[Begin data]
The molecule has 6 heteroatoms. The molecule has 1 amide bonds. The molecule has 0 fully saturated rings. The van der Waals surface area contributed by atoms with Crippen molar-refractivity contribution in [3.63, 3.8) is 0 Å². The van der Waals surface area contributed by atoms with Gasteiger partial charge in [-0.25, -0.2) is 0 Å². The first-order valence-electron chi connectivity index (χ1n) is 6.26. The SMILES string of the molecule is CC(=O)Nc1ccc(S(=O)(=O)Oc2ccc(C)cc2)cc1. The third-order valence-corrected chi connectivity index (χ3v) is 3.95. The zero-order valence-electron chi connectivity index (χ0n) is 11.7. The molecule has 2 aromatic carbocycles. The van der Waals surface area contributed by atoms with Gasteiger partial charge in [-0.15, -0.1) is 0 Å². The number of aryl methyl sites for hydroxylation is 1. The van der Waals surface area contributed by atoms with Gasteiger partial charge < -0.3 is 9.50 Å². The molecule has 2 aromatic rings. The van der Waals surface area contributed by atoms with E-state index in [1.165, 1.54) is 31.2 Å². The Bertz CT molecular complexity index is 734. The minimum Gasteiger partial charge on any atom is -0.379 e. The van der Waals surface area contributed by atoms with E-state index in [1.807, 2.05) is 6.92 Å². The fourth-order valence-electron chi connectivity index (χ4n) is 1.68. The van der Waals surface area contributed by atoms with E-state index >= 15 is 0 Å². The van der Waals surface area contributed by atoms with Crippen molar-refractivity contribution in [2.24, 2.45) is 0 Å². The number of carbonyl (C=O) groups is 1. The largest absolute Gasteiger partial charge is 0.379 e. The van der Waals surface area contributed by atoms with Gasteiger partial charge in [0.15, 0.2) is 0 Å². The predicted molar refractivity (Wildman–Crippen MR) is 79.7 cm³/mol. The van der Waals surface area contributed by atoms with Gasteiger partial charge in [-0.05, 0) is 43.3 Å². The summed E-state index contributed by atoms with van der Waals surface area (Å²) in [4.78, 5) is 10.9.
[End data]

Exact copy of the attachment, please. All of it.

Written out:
The molecule has 6 heteroatoms. The molecule has 1 amide bonds. The molecule has 0 fully saturated rings. The van der Waals surface area contributed by atoms with Crippen molar-refractivity contribution in [3.63, 3.8) is 0 Å². The van der Waals surface area contributed by atoms with Gasteiger partial charge in [-0.25, -0.2) is 0 Å². The first-order valence-electron chi connectivity index (χ1n) is 6.26. The SMILES string of the molecule is CC(=O)Nc1ccc(S(=O)(=O)Oc2ccc(C)cc2)cc1. The third-order valence-corrected chi connectivity index (χ3v) is 3.95. The zero-order valence-electron chi connectivity index (χ0n) is 11.7. The molecule has 2 aromatic carbocycles. The van der Waals surface area contributed by atoms with Gasteiger partial charge in [-0.15, -0.1) is 0 Å². The number of aryl methyl sites for hydroxylation is 1. The van der Waals surface area contributed by atoms with Gasteiger partial charge < -0.3 is 9.50 Å². The molecule has 2 aromatic rings. The van der Waals surface area contributed by atoms with E-state index in [1.165, 1.54) is 31.2 Å². The Bertz CT molecular complexity index is 734. The minimum Gasteiger partial charge on any atom is -0.379 e. The van der Waals surface area contributed by atoms with E-state index in [1.807, 2.05) is 6.92 Å². The fourth-order valence-electron chi connectivity index (χ4n) is 1.68. The van der Waals surface area contributed by atoms with E-state index >= 15 is 0 Å². The van der Waals surface area contributed by atoms with Crippen molar-refractivity contribution in [2.24, 2.45) is 0 Å². The number of carbonyl (C=O) groups is 1. The largest absolute Gasteiger partial charge is 0.379 e. The van der Waals surface area contributed by atoms with Gasteiger partial charge in [0.15, 0.2) is 0 Å². The predicted molar refractivity (Wildman–Crippen MR) is 79.7 cm³/mol. The van der Waals surface area contributed by atoms with Gasteiger partial charge in [-0.05, 0) is 43.3 Å². The summed E-state index contributed by atoms with van der Waals surface area (Å²) in [4.78, 5) is 10.9.